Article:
Till recently, the 17,000 square feet (1,580 square meters) Stony Island Savings & Loan Bank on Chicago’s South Side was just an old, abandoned construction. Built back in the 1920s, it has been vacant since the 1980s and has remained in a deteriorating state for all these years. Who could imagine that this decaying structure would soon become an amazing art center?
In 2012, Chicago artist, social activist and urban planner Theaster Gates bought the building for $1.00 from the city of Chicago on the condition that he was to restore and repurpose it. As a result, some major modifications were made, the most significant of which was replacing the floor between the second and third levels. At the same time, Gates wanted to keep some details of the old structure, such as cracked plaster, peeling paint and the rusted vault, to preserve the historical heritage of the building.
“We changed what we needed to, but we didn’t want to erase history,” said Mejay Gula, an architectural designer who helped Gates put his vision into practice.
The construction was completed and the abandoned building was transformed into the Stony Island Arts Bank, which opened its doors to the public earlier this month.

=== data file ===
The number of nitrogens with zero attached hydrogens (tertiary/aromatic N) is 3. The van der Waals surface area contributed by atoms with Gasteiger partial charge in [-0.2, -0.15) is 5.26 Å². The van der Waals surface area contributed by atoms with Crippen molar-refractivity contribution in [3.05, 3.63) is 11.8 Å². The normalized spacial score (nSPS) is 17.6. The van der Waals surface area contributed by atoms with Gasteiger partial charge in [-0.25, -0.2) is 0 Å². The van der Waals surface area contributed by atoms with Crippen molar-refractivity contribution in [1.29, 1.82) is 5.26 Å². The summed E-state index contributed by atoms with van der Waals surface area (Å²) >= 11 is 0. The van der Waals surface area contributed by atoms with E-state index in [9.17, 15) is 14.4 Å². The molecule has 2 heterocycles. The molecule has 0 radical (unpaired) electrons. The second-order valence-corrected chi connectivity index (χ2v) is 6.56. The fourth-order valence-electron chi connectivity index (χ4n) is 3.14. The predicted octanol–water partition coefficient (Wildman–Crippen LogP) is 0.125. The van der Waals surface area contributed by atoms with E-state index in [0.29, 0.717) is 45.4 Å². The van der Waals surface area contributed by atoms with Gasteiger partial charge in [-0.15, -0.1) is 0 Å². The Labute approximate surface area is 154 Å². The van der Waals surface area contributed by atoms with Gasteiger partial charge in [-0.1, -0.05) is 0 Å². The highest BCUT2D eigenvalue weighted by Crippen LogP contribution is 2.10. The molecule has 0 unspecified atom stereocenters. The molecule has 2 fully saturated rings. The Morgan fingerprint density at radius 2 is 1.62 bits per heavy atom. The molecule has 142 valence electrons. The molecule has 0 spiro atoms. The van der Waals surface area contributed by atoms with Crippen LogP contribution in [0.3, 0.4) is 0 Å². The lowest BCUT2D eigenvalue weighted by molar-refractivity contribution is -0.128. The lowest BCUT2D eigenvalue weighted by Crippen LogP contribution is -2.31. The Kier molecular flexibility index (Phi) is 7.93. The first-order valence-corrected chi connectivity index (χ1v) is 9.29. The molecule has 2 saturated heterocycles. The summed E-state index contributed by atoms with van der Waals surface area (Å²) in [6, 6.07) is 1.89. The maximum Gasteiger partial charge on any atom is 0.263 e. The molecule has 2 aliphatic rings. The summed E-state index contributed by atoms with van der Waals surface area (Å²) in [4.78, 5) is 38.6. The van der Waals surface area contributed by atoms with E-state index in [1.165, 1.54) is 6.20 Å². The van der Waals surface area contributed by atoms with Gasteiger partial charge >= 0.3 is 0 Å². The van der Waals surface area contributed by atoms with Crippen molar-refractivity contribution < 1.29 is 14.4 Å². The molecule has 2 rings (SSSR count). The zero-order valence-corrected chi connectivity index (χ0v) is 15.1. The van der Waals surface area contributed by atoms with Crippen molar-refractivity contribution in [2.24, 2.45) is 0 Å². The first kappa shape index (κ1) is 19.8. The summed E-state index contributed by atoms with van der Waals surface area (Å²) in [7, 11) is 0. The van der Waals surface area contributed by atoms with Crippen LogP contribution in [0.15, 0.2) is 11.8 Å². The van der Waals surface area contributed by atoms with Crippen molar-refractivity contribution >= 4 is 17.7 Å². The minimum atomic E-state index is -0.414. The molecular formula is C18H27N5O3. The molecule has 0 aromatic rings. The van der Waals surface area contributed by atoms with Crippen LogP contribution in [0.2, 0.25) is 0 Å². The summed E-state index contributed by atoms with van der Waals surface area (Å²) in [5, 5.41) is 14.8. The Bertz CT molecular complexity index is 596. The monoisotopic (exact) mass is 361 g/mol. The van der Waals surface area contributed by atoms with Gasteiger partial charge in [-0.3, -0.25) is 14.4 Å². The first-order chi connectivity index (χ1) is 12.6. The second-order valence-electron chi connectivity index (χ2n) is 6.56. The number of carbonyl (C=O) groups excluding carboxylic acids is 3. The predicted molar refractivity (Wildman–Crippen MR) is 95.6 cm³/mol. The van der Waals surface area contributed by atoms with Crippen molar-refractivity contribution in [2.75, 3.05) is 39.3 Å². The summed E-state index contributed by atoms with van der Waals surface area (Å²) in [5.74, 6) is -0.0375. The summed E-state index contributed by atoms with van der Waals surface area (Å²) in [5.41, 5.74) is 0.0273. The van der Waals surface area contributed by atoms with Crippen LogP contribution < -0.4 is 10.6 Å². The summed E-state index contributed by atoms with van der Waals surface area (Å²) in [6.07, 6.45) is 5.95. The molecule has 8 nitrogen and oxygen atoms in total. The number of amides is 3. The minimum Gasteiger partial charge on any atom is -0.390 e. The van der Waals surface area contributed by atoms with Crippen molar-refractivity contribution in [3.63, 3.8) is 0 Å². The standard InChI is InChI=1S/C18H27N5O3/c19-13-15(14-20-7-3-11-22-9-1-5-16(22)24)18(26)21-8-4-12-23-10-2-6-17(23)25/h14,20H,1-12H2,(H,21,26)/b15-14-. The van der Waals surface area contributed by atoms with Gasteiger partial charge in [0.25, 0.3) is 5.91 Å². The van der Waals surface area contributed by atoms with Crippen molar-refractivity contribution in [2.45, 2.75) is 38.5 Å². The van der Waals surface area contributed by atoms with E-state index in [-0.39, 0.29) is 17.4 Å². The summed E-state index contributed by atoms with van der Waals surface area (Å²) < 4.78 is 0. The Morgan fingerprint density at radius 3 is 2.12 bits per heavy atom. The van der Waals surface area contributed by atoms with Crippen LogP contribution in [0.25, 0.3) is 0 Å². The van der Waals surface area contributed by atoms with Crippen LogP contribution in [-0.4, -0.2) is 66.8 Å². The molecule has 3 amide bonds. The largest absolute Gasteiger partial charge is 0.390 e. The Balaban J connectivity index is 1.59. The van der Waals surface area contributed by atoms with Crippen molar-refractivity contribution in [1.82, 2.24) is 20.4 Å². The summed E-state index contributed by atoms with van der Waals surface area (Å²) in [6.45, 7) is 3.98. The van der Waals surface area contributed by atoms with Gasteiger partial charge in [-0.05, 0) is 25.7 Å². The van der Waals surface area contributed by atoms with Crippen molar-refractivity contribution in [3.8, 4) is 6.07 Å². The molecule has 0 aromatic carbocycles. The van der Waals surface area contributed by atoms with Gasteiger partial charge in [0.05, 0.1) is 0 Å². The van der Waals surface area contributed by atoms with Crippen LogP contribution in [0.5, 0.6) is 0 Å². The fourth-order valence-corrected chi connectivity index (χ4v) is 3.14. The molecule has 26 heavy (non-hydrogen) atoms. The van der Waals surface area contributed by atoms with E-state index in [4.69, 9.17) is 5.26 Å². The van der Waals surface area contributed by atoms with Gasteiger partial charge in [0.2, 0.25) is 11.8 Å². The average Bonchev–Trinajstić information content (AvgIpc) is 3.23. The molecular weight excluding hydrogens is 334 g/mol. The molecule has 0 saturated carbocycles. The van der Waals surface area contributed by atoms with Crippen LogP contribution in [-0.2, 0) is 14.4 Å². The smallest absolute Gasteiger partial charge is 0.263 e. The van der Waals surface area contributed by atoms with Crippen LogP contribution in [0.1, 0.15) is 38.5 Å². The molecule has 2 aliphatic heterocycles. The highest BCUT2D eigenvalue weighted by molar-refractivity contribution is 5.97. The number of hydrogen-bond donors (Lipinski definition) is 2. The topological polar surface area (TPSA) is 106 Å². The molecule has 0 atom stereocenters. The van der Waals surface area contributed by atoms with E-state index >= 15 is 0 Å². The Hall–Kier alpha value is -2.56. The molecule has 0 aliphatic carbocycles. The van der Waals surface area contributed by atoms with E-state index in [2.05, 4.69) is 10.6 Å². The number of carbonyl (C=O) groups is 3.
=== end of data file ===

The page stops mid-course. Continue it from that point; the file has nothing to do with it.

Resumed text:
Gate’s vision was to create a site that would help make culture and arts accessed by all, regardless of the social background one belongs to. “One question that I am always asking myself is ‘Who has the right to amazing culture, the highest imagined possibilities of culture?‘ ” he told Chicago Reader. “I would say that has often been relegated to the wealthy and elite—whoever and wherever they come from.”
The three-story building now contains exhibition space, libraries and a reading room. It also houses the offices of the Rebuild Foundation, a nonprofit organization that Gates founded in 2010 aimed to bring culture and development to underinvested neighborhoods. There are also the vinyl archive of Frankie Knuckles, often referred to as the “Godfather of House Music,” and a collection of antique glass lantern slides.
The Stony Island Arts Bank features installations, exhibitions and all kinds of art events. It is open to the public from Tuesday to Saturday from 11 a.m. to 6 p.m. Currently, the arts center is hosting an exhibition by Portuguese artist Carlos Bunga, whose installation, titled Under the Skin, consists of tall columns made of cardboard.
Photo courtesy of Rebuild Foundation
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